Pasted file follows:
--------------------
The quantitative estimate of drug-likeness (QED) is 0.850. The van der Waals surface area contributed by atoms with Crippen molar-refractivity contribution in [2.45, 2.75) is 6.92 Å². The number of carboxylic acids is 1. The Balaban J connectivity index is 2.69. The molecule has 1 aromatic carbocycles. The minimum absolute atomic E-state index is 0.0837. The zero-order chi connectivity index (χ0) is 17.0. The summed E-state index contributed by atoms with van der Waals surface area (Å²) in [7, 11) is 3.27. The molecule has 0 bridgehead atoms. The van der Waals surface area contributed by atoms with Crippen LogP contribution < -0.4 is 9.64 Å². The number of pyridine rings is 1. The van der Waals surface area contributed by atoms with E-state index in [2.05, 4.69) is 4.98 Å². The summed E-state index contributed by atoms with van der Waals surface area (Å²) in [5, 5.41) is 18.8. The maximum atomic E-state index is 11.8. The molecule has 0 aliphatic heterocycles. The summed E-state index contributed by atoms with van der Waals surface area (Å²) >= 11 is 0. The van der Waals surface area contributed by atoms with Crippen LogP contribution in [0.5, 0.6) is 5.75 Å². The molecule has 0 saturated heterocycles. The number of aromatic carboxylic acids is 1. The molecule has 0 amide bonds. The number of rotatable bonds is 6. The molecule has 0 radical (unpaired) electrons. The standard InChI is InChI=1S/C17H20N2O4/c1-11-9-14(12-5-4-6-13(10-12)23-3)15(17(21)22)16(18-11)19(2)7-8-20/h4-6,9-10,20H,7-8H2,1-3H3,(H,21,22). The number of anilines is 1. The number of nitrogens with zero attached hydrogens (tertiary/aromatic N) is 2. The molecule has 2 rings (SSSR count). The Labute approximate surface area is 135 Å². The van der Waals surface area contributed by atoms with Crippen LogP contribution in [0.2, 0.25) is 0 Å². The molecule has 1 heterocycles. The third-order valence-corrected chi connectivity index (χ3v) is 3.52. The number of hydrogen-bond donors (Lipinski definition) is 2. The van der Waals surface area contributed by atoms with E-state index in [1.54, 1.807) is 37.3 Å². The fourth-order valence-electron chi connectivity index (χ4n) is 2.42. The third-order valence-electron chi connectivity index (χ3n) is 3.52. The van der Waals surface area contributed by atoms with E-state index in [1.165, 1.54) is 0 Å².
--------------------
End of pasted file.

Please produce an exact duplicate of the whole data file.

The quantitative estimate of drug-likeness (QED) is 0.850. The van der Waals surface area contributed by atoms with Crippen molar-refractivity contribution in [2.45, 2.75) is 6.92 Å². The number of carboxylic acids is 1. The Balaban J connectivity index is 2.69. The molecule has 1 aromatic carbocycles. The minimum absolute atomic E-state index is 0.0837. The zero-order chi connectivity index (χ0) is 17.0. The summed E-state index contributed by atoms with van der Waals surface area (Å²) in [7, 11) is 3.27. The molecule has 0 bridgehead atoms. The van der Waals surface area contributed by atoms with Crippen LogP contribution < -0.4 is 9.64 Å². The number of pyridine rings is 1. The van der Waals surface area contributed by atoms with E-state index in [2.05, 4.69) is 4.98 Å². The summed E-state index contributed by atoms with van der Waals surface area (Å²) in [5, 5.41) is 18.8. The maximum atomic E-state index is 11.8. The molecule has 0 aliphatic heterocycles. The summed E-state index contributed by atoms with van der Waals surface area (Å²) >= 11 is 0. The van der Waals surface area contributed by atoms with Crippen LogP contribution in [0.5, 0.6) is 5.75 Å². The molecule has 0 saturated heterocycles. The number of aromatic carboxylic acids is 1. The molecule has 0 amide bonds. The number of rotatable bonds is 6. The molecule has 0 radical (unpaired) electrons. The standard InChI is InChI=1S/C17H20N2O4/c1-11-9-14(12-5-4-6-13(10-12)23-3)15(17(21)22)16(18-11)19(2)7-8-20/h4-6,9-10,20H,7-8H2,1-3H3,(H,21,22). The number of anilines is 1. The number of nitrogens with zero attached hydrogens (tertiary/aromatic N) is 2. The molecule has 2 rings (SSSR count). The Labute approximate surface area is 135 Å². The van der Waals surface area contributed by atoms with Crippen LogP contribution in [0.2, 0.25) is 0 Å². The molecule has 1 heterocycles. The third-order valence-corrected chi connectivity index (χ3v) is 3.52. The number of hydrogen-bond donors (Lipinski definition) is 2. The van der Waals surface area contributed by atoms with E-state index in [1.54, 1.807) is 37.3 Å². The fourth-order valence-electron chi connectivity index (χ4n) is 2.42. The third-order valence-electron chi connectivity index (χ3n) is 3.52. The van der Waals surface area contributed by atoms with E-state index in [1.165, 1.54) is 0 Å².